(ABC4 NEWS – SALT LAKE CITY, UT) Imagine not having your sense of sight. Now take away your sense of smell. Let’s take away your sense of taste. Okay, you got that in your mind? Now let’s top it off by putting you in situation surrounded by the roaring flames of fire. That’s what firefighters deal with on a regular basis.
It takes a special person to go towards danger. I’m glad that there are men and women that are willing to put their lives at risk to save other people.
I’m known as the #tvhatguy. Chief Thomas had on an impression hat on during our interview. He’s also worn a number of hats figuratively. Football helmet, Fireman, Actor, NAACP Public Safety Recognition, Father, Grandfather, Fisherman, and Friend. That’s a pretty nice collection of hats.
Chief Thomas asked me to call him Jeff. Jeff grew up in the Bay Area, specifically in a town called Richmond, California. He told me about growing up in blue collar family and was taught the value of hard work.
He came to Utah to be, as he called it, a “gladiator” in the football stadium of the University of Utah.
When it came to his lifetime of service, he followed in the footsteps of one of his brothers who was a firefighter in California.
Utah has been blessed to have Jeff serving our community for over three decades now.
He told me the story of his first “working fire.” I won’t give away all the details (hint, hint…you need to watch the video) but let’s just say it got a bit intense.
When I was a kid (not it wasn’t when dinosaurs roamed the land), wanting to be a firefighter was up there with wanting to be an astronaut. I did a story a while back while there was a fire station open house. There was a pretty impressive demonstration of showing what a huge difference that fire sprinklers can make. The fire department even suited me up and let me help put out a fire. Jeff’s eyes lit up as we described seeing kids in awe. Jeff is especially proud to be an example for kids of color.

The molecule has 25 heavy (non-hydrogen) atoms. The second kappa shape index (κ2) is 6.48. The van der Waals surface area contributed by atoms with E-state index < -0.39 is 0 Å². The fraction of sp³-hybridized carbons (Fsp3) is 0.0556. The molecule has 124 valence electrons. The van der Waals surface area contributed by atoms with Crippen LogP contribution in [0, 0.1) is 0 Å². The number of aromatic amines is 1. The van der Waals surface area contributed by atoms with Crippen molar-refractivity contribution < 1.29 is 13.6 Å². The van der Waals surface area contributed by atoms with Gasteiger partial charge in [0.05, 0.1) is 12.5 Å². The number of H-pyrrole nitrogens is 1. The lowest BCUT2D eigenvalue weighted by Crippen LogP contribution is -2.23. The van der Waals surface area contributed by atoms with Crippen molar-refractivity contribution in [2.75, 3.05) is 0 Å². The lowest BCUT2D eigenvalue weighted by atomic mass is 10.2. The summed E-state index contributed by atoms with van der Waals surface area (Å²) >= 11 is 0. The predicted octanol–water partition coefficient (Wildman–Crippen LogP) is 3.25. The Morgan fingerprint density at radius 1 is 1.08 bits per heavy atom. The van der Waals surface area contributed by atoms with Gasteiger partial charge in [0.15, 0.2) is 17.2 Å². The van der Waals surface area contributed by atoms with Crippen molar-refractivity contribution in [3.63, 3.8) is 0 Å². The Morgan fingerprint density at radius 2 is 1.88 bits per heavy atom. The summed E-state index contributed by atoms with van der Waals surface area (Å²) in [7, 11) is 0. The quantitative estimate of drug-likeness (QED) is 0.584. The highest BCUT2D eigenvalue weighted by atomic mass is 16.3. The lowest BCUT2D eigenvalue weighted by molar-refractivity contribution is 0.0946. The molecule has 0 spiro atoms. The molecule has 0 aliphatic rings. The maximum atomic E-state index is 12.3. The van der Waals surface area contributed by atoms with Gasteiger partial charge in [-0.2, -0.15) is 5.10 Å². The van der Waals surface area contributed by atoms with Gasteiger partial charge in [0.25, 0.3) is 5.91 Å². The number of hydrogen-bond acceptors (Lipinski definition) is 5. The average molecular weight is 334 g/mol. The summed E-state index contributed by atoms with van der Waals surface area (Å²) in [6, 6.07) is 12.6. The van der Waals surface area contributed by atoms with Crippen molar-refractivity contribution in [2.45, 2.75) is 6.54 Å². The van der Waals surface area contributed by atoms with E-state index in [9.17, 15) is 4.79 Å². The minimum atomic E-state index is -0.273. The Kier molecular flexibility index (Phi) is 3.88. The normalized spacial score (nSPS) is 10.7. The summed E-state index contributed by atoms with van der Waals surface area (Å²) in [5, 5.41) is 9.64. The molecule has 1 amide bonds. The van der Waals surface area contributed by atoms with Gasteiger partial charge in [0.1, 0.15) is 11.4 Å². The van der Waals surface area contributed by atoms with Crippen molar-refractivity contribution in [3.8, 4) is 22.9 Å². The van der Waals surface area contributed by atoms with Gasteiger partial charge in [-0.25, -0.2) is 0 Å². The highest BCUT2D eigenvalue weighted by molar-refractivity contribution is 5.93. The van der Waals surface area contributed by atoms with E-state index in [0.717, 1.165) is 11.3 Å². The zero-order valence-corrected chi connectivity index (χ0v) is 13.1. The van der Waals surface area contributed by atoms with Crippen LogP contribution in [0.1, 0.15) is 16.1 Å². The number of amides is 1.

Jeff and I met at the NAACP Martin Luther King awards luncheon earlier this year. Come to find out that Jeff is the only black battalion chief in the state of Utah. He is heavily involved in community outreach and encourages more women and people of color to become firefighters.
Jeff also is an actor. His first gig was being involved in a shoe line from Utah Jazz legend Karl Malone. Jeff has also been in a variety of projects seen on Lifetime, Touched by an Angel, etc. I asked him if he had ever been cast as a firefighter. I was surprised to hear that he had been cast as a police officer, but never a firefighter. OKAY CASTING PEOPLE OUT THERE…if you need a firefighter, I know a guy I can get you in touch with!
I strongly feel that “stories have power”. Chances are that if you are going through something, that someone else probably has as well. The shared experiences we humans have can help each other. That my friend makes the point that stories “help us understand each other.”
You don’t have to agree with everyone, but in my opinion, if people would take more time getting to knowing more about others and where they are coming from, we just might find out that we have more similarities than differences.
Jessop’s Journal is something special when it comes to broadcast news. I have the honor of being able to do longer in-depth interviews that you don’t normally see with people from all walks of life.
A big shout out goes to my collaborator, Ed Wilets , who does a great job as my videographer/editor for all my stories. I invite you to watch each episode of Jessop’s Journal at www.ABC4.com/Journal and share these stories with your friends and neighbors. Your feedback is always welcome at DJessop@abc4.com.
You can also see my positive business profiles called “Utah Success Stories” every Sunday in the ABC4 News at 10 p.m. or online at www.ABC4.com/Success
Stories have power. They help us understand each other. With another entry into Jessop ‘s Journal, I’m Doug Jessop , ABC4 News.